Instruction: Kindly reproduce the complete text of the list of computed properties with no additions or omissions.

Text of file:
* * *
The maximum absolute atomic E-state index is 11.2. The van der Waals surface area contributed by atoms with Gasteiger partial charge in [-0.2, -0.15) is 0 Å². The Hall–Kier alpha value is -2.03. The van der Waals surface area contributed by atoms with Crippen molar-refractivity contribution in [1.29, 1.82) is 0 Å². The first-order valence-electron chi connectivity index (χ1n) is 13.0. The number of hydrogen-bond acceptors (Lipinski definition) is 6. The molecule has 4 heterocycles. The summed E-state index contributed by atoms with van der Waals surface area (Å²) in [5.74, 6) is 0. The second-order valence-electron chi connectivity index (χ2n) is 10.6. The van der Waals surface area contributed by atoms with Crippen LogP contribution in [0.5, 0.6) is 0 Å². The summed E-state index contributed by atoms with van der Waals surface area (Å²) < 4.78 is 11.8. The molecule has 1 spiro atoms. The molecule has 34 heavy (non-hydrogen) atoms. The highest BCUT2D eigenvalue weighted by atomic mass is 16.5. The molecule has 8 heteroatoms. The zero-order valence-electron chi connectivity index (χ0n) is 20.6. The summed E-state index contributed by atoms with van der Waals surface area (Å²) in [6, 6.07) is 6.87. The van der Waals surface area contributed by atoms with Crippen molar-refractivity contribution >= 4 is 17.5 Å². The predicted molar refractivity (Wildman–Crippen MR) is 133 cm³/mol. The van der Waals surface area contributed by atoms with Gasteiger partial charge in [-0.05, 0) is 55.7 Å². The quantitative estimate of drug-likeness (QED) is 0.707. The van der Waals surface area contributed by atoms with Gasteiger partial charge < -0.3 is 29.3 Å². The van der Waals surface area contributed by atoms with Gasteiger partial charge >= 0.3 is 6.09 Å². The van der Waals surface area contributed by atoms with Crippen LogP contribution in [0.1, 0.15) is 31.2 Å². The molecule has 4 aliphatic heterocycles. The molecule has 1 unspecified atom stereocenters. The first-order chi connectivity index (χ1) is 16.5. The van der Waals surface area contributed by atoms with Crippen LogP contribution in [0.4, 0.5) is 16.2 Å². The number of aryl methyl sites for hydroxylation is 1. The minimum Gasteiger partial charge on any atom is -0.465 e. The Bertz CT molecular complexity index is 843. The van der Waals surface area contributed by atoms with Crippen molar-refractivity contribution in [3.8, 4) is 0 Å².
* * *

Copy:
The maximum absolute atomic E-state index is 11.2. The van der Waals surface area contributed by atoms with Gasteiger partial charge in [-0.2, -0.15) is 0 Å². The Hall–Kier alpha value is -2.03. The van der Waals surface area contributed by atoms with Crippen molar-refractivity contribution in [1.29, 1.82) is 0 Å². The first-order valence-electron chi connectivity index (χ1n) is 13.0. The number of hydrogen-bond acceptors (Lipinski definition) is 6. The molecule has 4 heterocycles. The summed E-state index contributed by atoms with van der Waals surface area (Å²) in [5.74, 6) is 0. The second-order valence-electron chi connectivity index (χ2n) is 10.6. The van der Waals surface area contributed by atoms with Crippen LogP contribution in [0.5, 0.6) is 0 Å². The summed E-state index contributed by atoms with van der Waals surface area (Å²) < 4.78 is 11.8. The molecule has 1 spiro atoms. The molecule has 34 heavy (non-hydrogen) atoms. The highest BCUT2D eigenvalue weighted by atomic mass is 16.5. The molecule has 8 heteroatoms. The zero-order valence-electron chi connectivity index (χ0n) is 20.6. The summed E-state index contributed by atoms with van der Waals surface area (Å²) in [6, 6.07) is 6.87. The van der Waals surface area contributed by atoms with Crippen molar-refractivity contribution >= 4 is 17.5 Å². The predicted molar refractivity (Wildman–Crippen MR) is 133 cm³/mol. The van der Waals surface area contributed by atoms with Gasteiger partial charge in [-0.05, 0) is 55.7 Å². The quantitative estimate of drug-likeness (QED) is 0.707. The van der Waals surface area contributed by atoms with Gasteiger partial charge < -0.3 is 29.3 Å². The van der Waals surface area contributed by atoms with Gasteiger partial charge >= 0.3 is 6.09 Å². The van der Waals surface area contributed by atoms with Crippen LogP contribution in [0.1, 0.15) is 31.2 Å². The molecule has 4 aliphatic heterocycles. The molecule has 1 unspecified atom stereocenters. The first-order chi connectivity index (χ1) is 16.5. The van der Waals surface area contributed by atoms with Crippen LogP contribution in [0.4, 0.5) is 16.2 Å². The number of aryl methyl sites for hydroxylation is 1. The minimum Gasteiger partial charge on any atom is -0.465 e. The Bertz CT molecular complexity index is 843. The van der Waals surface area contributed by atoms with Crippen molar-refractivity contribution in [3.8, 4) is 0 Å².